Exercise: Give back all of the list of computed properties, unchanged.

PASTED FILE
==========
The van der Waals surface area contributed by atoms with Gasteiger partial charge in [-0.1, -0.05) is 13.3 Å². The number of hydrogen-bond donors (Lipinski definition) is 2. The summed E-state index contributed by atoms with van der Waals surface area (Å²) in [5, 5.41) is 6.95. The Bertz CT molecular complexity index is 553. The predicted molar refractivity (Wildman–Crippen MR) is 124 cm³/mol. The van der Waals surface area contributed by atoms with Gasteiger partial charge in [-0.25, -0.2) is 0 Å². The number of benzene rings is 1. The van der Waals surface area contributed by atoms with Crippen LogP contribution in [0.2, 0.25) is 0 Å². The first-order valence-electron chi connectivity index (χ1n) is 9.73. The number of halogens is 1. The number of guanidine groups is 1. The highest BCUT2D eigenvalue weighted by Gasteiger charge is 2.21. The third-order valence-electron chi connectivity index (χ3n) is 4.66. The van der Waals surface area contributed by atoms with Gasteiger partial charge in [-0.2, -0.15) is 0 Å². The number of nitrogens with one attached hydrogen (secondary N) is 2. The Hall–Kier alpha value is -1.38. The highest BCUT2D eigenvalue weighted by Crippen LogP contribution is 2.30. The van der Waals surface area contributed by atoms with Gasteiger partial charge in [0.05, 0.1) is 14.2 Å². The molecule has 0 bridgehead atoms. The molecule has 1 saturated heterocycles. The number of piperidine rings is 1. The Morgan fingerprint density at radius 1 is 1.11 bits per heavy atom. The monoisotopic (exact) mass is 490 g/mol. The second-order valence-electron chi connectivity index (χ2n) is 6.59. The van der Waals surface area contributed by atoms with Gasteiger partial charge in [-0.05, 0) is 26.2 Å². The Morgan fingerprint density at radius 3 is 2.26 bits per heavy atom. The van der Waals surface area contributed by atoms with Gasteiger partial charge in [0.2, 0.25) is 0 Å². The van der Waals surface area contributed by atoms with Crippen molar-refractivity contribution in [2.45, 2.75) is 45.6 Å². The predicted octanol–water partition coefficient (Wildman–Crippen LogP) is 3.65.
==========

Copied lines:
The van der Waals surface area contributed by atoms with Gasteiger partial charge in [-0.1, -0.05) is 13.3 Å². The number of hydrogen-bond donors (Lipinski definition) is 2. The summed E-state index contributed by atoms with van der Waals surface area (Å²) in [5, 5.41) is 6.95. The Bertz CT molecular complexity index is 553. The predicted molar refractivity (Wildman–Crippen MR) is 124 cm³/mol. The van der Waals surface area contributed by atoms with Gasteiger partial charge in [-0.25, -0.2) is 0 Å². The number of benzene rings is 1. The van der Waals surface area contributed by atoms with Crippen LogP contribution in [0.2, 0.25) is 0 Å². The first-order valence-electron chi connectivity index (χ1n) is 9.73. The number of halogens is 1. The number of guanidine groups is 1. The highest BCUT2D eigenvalue weighted by Gasteiger charge is 2.21. The third-order valence-electron chi connectivity index (χ3n) is 4.66. The van der Waals surface area contributed by atoms with Gasteiger partial charge in [-0.2, -0.15) is 0 Å². The number of nitrogens with one attached hydrogen (secondary N) is 2. The Hall–Kier alpha value is -1.38. The highest BCUT2D eigenvalue weighted by Crippen LogP contribution is 2.30. The van der Waals surface area contributed by atoms with Gasteiger partial charge in [0.05, 0.1) is 14.2 Å². The molecule has 0 bridgehead atoms. The molecule has 1 saturated heterocycles. The number of piperidine rings is 1. The Morgan fingerprint density at radius 1 is 1.11 bits per heavy atom. The monoisotopic (exact) mass is 490 g/mol. The second-order valence-electron chi connectivity index (χ2n) is 6.59. The van der Waals surface area contributed by atoms with Gasteiger partial charge in [-0.05, 0) is 26.2 Å². The Morgan fingerprint density at radius 3 is 2.26 bits per heavy atom. The van der Waals surface area contributed by atoms with Gasteiger partial charge in [0.2, 0.25) is 0 Å². The van der Waals surface area contributed by atoms with Crippen molar-refractivity contribution in [2.45, 2.75) is 45.6 Å². The predicted octanol–water partition coefficient (Wildman–Crippen LogP) is 3.65.